West Coast editor Julie Chai reports on the floral answer to eating locally, with insights from Debra Prinzing, the movement’s trailblazing pioneer and author of seven books, including “The Abundant Garden,” “The 50-mile Bouquet,” and, most recently, “Slow Flowers,” a DIY design guide.
If you like knowing where your produce comes from and prefer to buy local, you’re in luck: These days, most veggies and fruit found in grocery stores are labeled with their origin so you know exactly how far they’ve traveled. And if you shop at a farmer’s market, it’s easy to find out where your farmer grows.
But if you buy cut flowers, it’s a completely different story. Very few bouquets are labeled with where they’re from and if they’re not, chances are they’re grown someplace very far away. In fact, according to the Association of Specialty Cut Flower Growers, about 80% of cut flowers sold in the U.S. are imported from places including Colombia, Ecuador, the Netherlands, and Israel. And that raises all the same concerns as imported produce: uncertain environmental and labor regulations where the flowers are grown, the possibility that what you buy might be laden with pesticides, and of course a massive carbon footprint that’s attached to the blooms’ journey on trucks and jets and more trucks before getting to you.
Debra Prinzing, local flower advocate and author of Slow Flowers: Four Seasons of Locally Grown Bouquets from the Garden, Meadow and Farm and the The 50 Mile Bouquet: Seasonal, Local and Sustainable Flowers, is working to make domestic blooms more widely available. For years, she’s been writing about the benefits of choosing bouquets grown nearby, including reduced environmental impact and supporting your regional economy. She also gives lectures around the country and offers consumers ways they can help like telling retailers to carry locally grown choices, requesting that their CSAs offer flowers, and asking florists to source domestic material.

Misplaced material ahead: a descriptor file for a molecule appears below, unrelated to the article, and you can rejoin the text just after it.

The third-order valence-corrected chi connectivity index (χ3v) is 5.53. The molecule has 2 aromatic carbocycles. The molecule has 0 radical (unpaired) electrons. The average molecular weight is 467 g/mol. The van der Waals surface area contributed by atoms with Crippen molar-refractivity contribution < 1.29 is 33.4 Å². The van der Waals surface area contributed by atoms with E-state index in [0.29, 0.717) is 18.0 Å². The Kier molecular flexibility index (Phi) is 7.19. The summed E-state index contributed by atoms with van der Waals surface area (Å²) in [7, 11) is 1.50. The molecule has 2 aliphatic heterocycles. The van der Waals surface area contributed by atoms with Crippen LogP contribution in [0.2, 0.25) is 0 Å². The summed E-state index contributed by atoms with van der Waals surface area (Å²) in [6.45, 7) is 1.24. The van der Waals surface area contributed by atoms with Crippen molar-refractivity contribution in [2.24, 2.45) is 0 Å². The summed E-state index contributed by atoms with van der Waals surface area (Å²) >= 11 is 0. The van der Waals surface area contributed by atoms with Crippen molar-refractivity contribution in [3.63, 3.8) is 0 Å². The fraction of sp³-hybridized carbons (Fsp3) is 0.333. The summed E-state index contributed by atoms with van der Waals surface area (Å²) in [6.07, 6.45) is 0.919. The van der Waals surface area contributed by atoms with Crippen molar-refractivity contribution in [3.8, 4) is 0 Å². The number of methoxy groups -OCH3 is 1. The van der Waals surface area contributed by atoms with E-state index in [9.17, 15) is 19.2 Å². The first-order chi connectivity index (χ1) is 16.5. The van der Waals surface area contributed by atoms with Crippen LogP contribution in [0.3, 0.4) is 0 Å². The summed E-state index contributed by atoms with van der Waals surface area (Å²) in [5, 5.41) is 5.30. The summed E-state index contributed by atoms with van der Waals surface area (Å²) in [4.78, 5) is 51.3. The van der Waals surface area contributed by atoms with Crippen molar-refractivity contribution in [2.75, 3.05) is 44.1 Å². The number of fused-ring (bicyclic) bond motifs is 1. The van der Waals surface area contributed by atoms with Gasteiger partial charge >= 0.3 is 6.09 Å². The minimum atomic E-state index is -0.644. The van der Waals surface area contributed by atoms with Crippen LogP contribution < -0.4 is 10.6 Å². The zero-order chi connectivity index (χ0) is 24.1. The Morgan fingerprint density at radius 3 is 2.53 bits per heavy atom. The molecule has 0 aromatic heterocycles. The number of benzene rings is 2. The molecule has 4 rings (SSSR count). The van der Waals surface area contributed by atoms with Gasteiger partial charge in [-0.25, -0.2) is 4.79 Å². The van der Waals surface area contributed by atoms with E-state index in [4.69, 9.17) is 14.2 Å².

Slowly but surely, she says, the industry is starting to change: Growers in some regions including parts of California, Washington, and Texas are making an independent effort to label their goods. Progressive floral designers are actively seeking relationships with local farmers. Even national flower delivery services are getting on board—companies like California Organic Flowers offer blooms 12 months of year, and though they may not be near you, their domestically and organically grown bouquets are still a better alternative to imports. You can also find a selection of growers, by type of flower or state, in the Association of Specialty Cut Flower Growers’ searchable buyer’s guide.
Prinzing’s latest project is a new, soon-to-launch online directory of flower farmers across the country, SlowFlowers.com, that will help consumers find blooms grown nearby. The site is not a delivery service, it’s simply intended to help people locate local sources. Prinzing says: “Some people believe that cut flowers are a luxury (I don’t), but they are a discretionary purchase, which is all the more reason to make sure they don’t have a huge carbon footprint.”
Of course, Prinzing urges us to always think about what floral material we can grow in our own backyards, and ask generous neighbors if you can harvest from their plots. While you might initially feel unsure about how to create bouquets from less common materials, what’s in season will help you come up with new combinations that you simply wouldn’t have thought of if you’d relied on the same familiar, and always available, stems. “I think you’ll surprise yourself,” Prinzing says.
For more information about Debra Prinzing, see debraprinzing.com.
Julie Chai is the West Coast editor for Garden Variety. A garden writer, educator, and consultant, she’s the former senior garden editor for Sunset Magazine, where she was on staff for more than a decade. She lives in the Bay Area and gardens in containers on her front porch.
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